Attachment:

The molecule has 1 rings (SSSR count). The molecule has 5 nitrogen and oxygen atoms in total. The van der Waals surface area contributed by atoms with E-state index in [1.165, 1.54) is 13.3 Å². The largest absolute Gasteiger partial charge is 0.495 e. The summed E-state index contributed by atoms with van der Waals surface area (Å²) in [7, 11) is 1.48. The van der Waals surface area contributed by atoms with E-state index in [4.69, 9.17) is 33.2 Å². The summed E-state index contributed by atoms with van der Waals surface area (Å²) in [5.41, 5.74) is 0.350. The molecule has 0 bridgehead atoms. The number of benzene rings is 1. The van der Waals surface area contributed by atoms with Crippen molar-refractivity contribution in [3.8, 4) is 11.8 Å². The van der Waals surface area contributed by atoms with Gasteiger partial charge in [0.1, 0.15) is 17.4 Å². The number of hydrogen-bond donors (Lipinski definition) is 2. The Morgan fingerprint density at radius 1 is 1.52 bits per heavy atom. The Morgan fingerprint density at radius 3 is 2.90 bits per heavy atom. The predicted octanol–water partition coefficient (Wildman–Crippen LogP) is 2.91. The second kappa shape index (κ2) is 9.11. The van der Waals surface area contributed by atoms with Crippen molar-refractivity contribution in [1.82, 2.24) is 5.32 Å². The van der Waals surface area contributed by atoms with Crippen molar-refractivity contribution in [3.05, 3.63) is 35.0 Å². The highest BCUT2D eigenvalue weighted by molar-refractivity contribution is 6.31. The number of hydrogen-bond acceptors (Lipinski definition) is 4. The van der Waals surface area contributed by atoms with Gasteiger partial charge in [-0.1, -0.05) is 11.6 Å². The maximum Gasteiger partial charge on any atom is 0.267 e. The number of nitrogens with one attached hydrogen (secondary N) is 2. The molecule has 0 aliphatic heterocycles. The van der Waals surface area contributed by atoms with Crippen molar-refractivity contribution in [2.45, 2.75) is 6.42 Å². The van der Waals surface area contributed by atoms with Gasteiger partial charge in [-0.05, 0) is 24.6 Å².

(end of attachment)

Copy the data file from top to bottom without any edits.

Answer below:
The molecule has 1 rings (SSSR count). The molecule has 5 nitrogen and oxygen atoms in total. The van der Waals surface area contributed by atoms with E-state index in [1.165, 1.54) is 13.3 Å². The largest absolute Gasteiger partial charge is 0.495 e. The summed E-state index contributed by atoms with van der Waals surface area (Å²) in [7, 11) is 1.48. The van der Waals surface area contributed by atoms with E-state index in [4.69, 9.17) is 33.2 Å². The summed E-state index contributed by atoms with van der Waals surface area (Å²) in [5.41, 5.74) is 0.350. The molecule has 0 bridgehead atoms. The number of benzene rings is 1. The van der Waals surface area contributed by atoms with Crippen molar-refractivity contribution in [3.8, 4) is 11.8 Å². The van der Waals surface area contributed by atoms with Gasteiger partial charge in [0.1, 0.15) is 17.4 Å². The number of hydrogen-bond donors (Lipinski definition) is 2. The Morgan fingerprint density at radius 1 is 1.52 bits per heavy atom. The Morgan fingerprint density at radius 3 is 2.90 bits per heavy atom. The predicted octanol–water partition coefficient (Wildman–Crippen LogP) is 2.91. The second kappa shape index (κ2) is 9.11. The van der Waals surface area contributed by atoms with Crippen molar-refractivity contribution in [1.82, 2.24) is 5.32 Å². The van der Waals surface area contributed by atoms with Crippen molar-refractivity contribution in [3.05, 3.63) is 35.0 Å². The highest BCUT2D eigenvalue weighted by molar-refractivity contribution is 6.31. The number of hydrogen-bond acceptors (Lipinski definition) is 4. The van der Waals surface area contributed by atoms with Gasteiger partial charge in [-0.1, -0.05) is 11.6 Å². The maximum Gasteiger partial charge on any atom is 0.267 e. The number of nitrogens with one attached hydrogen (secondary N) is 2. The molecule has 0 aliphatic heterocycles. The van der Waals surface area contributed by atoms with Crippen molar-refractivity contribution in [2.45, 2.75) is 6.42 Å². The van der Waals surface area contributed by atoms with Gasteiger partial charge in [-0.05, 0) is 24.6 Å².